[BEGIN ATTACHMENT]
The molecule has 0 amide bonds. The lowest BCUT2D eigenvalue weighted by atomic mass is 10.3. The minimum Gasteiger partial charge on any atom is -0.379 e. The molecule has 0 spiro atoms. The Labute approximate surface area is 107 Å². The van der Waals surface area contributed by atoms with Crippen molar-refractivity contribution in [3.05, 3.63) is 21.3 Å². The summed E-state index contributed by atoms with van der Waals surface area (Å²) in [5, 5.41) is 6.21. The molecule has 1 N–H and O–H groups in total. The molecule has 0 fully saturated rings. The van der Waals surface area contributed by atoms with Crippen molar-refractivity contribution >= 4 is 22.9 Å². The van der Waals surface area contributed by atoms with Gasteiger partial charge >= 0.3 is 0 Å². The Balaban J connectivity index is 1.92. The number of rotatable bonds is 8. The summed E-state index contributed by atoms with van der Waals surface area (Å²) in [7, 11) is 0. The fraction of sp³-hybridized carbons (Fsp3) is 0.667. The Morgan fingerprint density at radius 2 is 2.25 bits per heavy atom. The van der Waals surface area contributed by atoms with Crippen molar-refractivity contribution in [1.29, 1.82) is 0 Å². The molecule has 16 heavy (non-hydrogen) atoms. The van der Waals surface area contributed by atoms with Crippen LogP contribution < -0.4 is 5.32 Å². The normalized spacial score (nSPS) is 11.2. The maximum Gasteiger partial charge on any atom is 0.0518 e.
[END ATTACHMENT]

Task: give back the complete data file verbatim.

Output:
The molecule has 0 amide bonds. The lowest BCUT2D eigenvalue weighted by atomic mass is 10.3. The minimum Gasteiger partial charge on any atom is -0.379 e. The molecule has 0 spiro atoms. The Labute approximate surface area is 107 Å². The van der Waals surface area contributed by atoms with Crippen molar-refractivity contribution in [3.05, 3.63) is 21.3 Å². The summed E-state index contributed by atoms with van der Waals surface area (Å²) in [5, 5.41) is 6.21. The molecule has 1 N–H and O–H groups in total. The molecule has 0 fully saturated rings. The van der Waals surface area contributed by atoms with Crippen molar-refractivity contribution >= 4 is 22.9 Å². The van der Waals surface area contributed by atoms with Gasteiger partial charge >= 0.3 is 0 Å². The Balaban J connectivity index is 1.92. The number of rotatable bonds is 8. The summed E-state index contributed by atoms with van der Waals surface area (Å²) in [7, 11) is 0. The fraction of sp³-hybridized carbons (Fsp3) is 0.667. The Morgan fingerprint density at radius 2 is 2.25 bits per heavy atom. The van der Waals surface area contributed by atoms with Crippen molar-refractivity contribution in [1.29, 1.82) is 0 Å². The molecule has 16 heavy (non-hydrogen) atoms. The van der Waals surface area contributed by atoms with Crippen LogP contribution < -0.4 is 5.32 Å². The normalized spacial score (nSPS) is 11.2. The maximum Gasteiger partial charge on any atom is 0.0518 e.